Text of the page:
Here’s the full report (PDF, 67K) of the steering committee recommendation.
Here’s the critical language around the trail piece:
a. Metro, with assistance from project partners through the TAC and PMG, should develop a process to undertake the Trail Refinement Next Steps listed above. The result of this process would be to resolve key issues and determine the relationship of the trail and the transit project during the DEIS phase. Of particular importance are:
i. Involvement of the public and advocacy groups in improving the trail concept
ii. Definition of the lead agency for advancement of a trail
iii. Development of an approach to reduce capital costs
iv. Analysis of possible phasing of trail segments
v. Identification of potential trail capital funding sources
Original Post: 9/11/07
The steering committee discussion around the Willamette Shoreline transit Alternatives Analysis was fascinating as much for what wasn’t said as what was.
To end the suspense, the recommendation is to have both Streetcar and an “enhanced bus” option (defined as less capital intensive than a full BRT approach) proceed into a draft Environmental Impact Statement (EIS) process. The recommendation also keeps a full set of options alive at either end: operating in either Macadam or the rail right-of-way through John’s Landing will be studied, as will terminus options at both Albertsons and Safeway in LO.
This contrasts with the project committee which recommended taking the Johns Landing rail and Safeway options off the table. The other major difference from the project committee recommendation was the adamant refusal of the steering committee to look at project terminus at Nevada St. (just north of the Sellwood Bridge). The EIS process will look at Nevada as a potential MOS (minimum operable segment – i.e., a potential phase in the larger project). This is about whether the project will get through Dunthorpe or not, and while the project committee could not get consensus on this (they split 10-9), the steering committee didn’t want to go anywhere near the idea of a shorter project. As Metro Councilor Brian Newman noted “these projects are about connecting Regional and Town Centers, if the project stops short of that I can think of lots of other projects to look at instead” (that’s a slight paraphrase, I’m not a stenographer).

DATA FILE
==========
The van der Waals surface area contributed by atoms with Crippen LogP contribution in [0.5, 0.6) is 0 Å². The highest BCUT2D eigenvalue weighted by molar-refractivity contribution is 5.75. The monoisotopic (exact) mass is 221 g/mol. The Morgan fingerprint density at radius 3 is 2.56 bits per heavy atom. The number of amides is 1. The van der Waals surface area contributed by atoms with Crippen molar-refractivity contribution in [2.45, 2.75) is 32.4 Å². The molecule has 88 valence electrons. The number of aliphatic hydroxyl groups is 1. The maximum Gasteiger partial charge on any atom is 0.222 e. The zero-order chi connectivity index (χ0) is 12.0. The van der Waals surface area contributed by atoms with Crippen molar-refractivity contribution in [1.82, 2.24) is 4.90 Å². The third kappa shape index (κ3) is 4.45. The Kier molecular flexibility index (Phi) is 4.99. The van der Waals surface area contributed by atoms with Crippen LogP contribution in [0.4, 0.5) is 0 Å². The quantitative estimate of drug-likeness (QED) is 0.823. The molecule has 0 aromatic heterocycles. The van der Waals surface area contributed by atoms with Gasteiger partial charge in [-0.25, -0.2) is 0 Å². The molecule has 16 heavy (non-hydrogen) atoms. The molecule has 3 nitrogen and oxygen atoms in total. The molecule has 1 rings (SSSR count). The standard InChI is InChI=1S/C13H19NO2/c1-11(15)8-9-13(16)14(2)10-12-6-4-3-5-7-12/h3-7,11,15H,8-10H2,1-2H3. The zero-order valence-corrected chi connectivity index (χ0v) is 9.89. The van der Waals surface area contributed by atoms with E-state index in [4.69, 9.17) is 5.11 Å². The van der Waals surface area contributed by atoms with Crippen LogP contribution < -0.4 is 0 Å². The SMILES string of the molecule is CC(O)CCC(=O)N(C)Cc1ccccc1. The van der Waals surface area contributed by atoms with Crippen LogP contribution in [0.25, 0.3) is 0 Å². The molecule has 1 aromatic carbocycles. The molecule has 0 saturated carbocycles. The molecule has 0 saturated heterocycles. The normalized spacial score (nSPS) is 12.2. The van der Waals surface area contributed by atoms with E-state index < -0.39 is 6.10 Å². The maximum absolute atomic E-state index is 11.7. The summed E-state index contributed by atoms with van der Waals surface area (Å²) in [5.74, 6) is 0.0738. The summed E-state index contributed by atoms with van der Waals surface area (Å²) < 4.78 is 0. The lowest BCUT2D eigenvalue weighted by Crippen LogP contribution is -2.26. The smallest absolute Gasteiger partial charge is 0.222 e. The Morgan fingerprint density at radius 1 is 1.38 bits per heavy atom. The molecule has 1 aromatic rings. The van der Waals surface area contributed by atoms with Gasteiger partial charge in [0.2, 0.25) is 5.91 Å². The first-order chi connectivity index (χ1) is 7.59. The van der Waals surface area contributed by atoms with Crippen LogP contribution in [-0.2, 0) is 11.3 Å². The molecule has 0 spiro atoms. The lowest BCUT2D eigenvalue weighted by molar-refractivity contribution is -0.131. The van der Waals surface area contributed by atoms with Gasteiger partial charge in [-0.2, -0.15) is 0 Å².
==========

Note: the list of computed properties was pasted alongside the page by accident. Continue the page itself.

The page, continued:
Interestingly, it appears that the good folks of Dunthorpe now have a professional lobbyist on the job, who was there for the meeting.
This is an interesting contrast to the Streetcar Loop project, where the project advisory committee got to unanimous consensus, and no significantly different recommendations from the staff group. This is going to be harder…
One interesting big picture note: the committee took some pains to clarify that the suggested financial timing in the background materials did not imply that this was necessarily the next priority project after Milwaukie LRT, but rather a project that should be developed “so it’s ready for an opportunity” for Federal funding in the words of TriMet General Manager Fred Hansen. However, it would appear that all the planners available to do the EIS work for the project are tied up until 2008 – that should allow some time to find the funding for the next round of study.
Hopefully it’s also enough time to line up sponsorship for the trail portion of the project. The steering committee approved all the right words about continuing to study getting a trail through the corridor (as a separate project planned at the same time), but that’s also going to need funding.
Oregonian coverage of the meeting here.